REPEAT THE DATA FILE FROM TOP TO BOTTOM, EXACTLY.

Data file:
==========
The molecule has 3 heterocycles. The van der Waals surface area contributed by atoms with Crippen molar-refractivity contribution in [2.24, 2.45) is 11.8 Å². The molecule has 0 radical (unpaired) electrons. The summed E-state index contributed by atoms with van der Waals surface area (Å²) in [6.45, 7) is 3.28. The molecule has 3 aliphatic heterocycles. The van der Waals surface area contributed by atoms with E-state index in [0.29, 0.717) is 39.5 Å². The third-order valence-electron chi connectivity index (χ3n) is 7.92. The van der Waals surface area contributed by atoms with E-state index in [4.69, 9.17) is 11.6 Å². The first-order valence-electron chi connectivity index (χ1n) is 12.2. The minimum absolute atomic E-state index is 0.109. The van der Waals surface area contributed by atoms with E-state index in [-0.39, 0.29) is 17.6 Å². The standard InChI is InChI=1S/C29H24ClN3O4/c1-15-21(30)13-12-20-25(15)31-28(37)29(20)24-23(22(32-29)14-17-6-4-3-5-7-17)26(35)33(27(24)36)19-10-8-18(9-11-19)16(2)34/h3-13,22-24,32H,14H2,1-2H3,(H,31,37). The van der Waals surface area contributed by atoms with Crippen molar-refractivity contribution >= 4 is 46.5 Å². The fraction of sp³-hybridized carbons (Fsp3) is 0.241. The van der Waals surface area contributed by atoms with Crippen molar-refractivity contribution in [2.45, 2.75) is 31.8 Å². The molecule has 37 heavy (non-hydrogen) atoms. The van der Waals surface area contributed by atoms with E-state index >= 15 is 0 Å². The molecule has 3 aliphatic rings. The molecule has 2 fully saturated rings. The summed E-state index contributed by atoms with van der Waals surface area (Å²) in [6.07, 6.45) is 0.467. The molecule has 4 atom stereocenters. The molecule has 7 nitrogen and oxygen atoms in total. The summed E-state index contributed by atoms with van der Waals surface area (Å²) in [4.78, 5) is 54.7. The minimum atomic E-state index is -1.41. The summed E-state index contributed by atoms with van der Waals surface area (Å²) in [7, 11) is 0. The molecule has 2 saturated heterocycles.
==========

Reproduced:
The molecule has 3 heterocycles. The van der Waals surface area contributed by atoms with Crippen molar-refractivity contribution in [2.24, 2.45) is 11.8 Å². The molecule has 0 radical (unpaired) electrons. The summed E-state index contributed by atoms with van der Waals surface area (Å²) in [6.45, 7) is 3.28. The molecule has 3 aliphatic heterocycles. The van der Waals surface area contributed by atoms with E-state index in [0.29, 0.717) is 39.5 Å². The third-order valence-electron chi connectivity index (χ3n) is 7.92. The van der Waals surface area contributed by atoms with E-state index in [4.69, 9.17) is 11.6 Å². The first-order valence-electron chi connectivity index (χ1n) is 12.2. The minimum absolute atomic E-state index is 0.109. The van der Waals surface area contributed by atoms with E-state index in [-0.39, 0.29) is 17.6 Å². The standard InChI is InChI=1S/C29H24ClN3O4/c1-15-21(30)13-12-20-25(15)31-28(37)29(20)24-23(22(32-29)14-17-6-4-3-5-7-17)26(35)33(27(24)36)19-10-8-18(9-11-19)16(2)34/h3-13,22-24,32H,14H2,1-2H3,(H,31,37). The van der Waals surface area contributed by atoms with Crippen molar-refractivity contribution >= 4 is 46.5 Å². The fraction of sp³-hybridized carbons (Fsp3) is 0.241. The van der Waals surface area contributed by atoms with Crippen molar-refractivity contribution in [2.45, 2.75) is 31.8 Å². The molecule has 37 heavy (non-hydrogen) atoms. The van der Waals surface area contributed by atoms with E-state index >= 15 is 0 Å². The molecule has 3 aliphatic rings. The molecule has 2 fully saturated rings. The summed E-state index contributed by atoms with van der Waals surface area (Å²) in [6.07, 6.45) is 0.467. The molecule has 4 atom stereocenters. The molecule has 7 nitrogen and oxygen atoms in total. The summed E-state index contributed by atoms with van der Waals surface area (Å²) in [4.78, 5) is 54.7. The minimum atomic E-state index is -1.41. The summed E-state index contributed by atoms with van der Waals surface area (Å²) in [7, 11) is 0. The molecule has 2 saturated heterocycles.